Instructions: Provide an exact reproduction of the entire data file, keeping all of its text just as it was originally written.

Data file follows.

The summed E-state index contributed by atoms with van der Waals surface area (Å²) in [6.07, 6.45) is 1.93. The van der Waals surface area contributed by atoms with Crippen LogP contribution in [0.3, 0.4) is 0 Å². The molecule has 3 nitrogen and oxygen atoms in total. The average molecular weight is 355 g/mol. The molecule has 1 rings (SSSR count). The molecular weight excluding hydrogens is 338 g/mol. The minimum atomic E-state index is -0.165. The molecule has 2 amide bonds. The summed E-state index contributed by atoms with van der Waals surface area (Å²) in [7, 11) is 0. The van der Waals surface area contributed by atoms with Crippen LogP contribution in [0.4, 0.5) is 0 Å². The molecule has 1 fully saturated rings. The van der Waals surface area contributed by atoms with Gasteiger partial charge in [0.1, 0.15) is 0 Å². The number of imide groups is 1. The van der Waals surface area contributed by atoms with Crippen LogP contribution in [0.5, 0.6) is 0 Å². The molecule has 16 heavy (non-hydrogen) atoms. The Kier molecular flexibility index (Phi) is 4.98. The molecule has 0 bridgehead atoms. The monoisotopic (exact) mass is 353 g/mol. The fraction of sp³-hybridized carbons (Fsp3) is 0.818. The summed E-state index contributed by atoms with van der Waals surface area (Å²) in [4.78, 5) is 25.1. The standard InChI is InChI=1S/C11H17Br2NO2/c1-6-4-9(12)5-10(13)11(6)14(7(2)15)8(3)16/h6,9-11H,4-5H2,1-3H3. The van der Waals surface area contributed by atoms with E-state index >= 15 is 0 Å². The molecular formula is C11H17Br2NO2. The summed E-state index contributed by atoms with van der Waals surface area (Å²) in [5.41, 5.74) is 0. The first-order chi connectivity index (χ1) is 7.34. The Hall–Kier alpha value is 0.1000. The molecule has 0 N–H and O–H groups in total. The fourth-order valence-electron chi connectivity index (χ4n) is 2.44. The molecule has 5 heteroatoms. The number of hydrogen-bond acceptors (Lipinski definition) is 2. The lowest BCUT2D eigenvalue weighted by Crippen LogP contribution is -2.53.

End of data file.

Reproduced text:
The summed E-state index contributed by atoms with van der Waals surface area (Å²) in [6.07, 6.45) is 1.93. The van der Waals surface area contributed by atoms with Crippen LogP contribution in [0.3, 0.4) is 0 Å². The molecule has 3 nitrogen and oxygen atoms in total. The average molecular weight is 355 g/mol. The molecule has 1 rings (SSSR count). The molecular weight excluding hydrogens is 338 g/mol. The minimum atomic E-state index is -0.165. The molecule has 2 amide bonds. The summed E-state index contributed by atoms with van der Waals surface area (Å²) in [7, 11) is 0. The van der Waals surface area contributed by atoms with Crippen LogP contribution in [0.4, 0.5) is 0 Å². The molecule has 1 fully saturated rings. The van der Waals surface area contributed by atoms with Gasteiger partial charge in [0.1, 0.15) is 0 Å². The number of imide groups is 1. The van der Waals surface area contributed by atoms with Crippen LogP contribution in [0.5, 0.6) is 0 Å². The molecule has 16 heavy (non-hydrogen) atoms. The Kier molecular flexibility index (Phi) is 4.98. The molecule has 0 bridgehead atoms. The monoisotopic (exact) mass is 353 g/mol. The fraction of sp³-hybridized carbons (Fsp3) is 0.818. The summed E-state index contributed by atoms with van der Waals surface area (Å²) in [4.78, 5) is 25.1. The standard InChI is InChI=1S/C11H17Br2NO2/c1-6-4-9(12)5-10(13)11(6)14(7(2)15)8(3)16/h6,9-11H,4-5H2,1-3H3. The van der Waals surface area contributed by atoms with E-state index >= 15 is 0 Å². The molecular formula is C11H17Br2NO2. The summed E-state index contributed by atoms with van der Waals surface area (Å²) in [5.41, 5.74) is 0. The first-order chi connectivity index (χ1) is 7.34. The Hall–Kier alpha value is 0.1000. The molecule has 0 N–H and O–H groups in total. The fourth-order valence-electron chi connectivity index (χ4n) is 2.44. The molecule has 5 heteroatoms. The number of hydrogen-bond acceptors (Lipinski definition) is 2. The lowest BCUT2D eigenvalue weighted by Crippen LogP contribution is -2.53.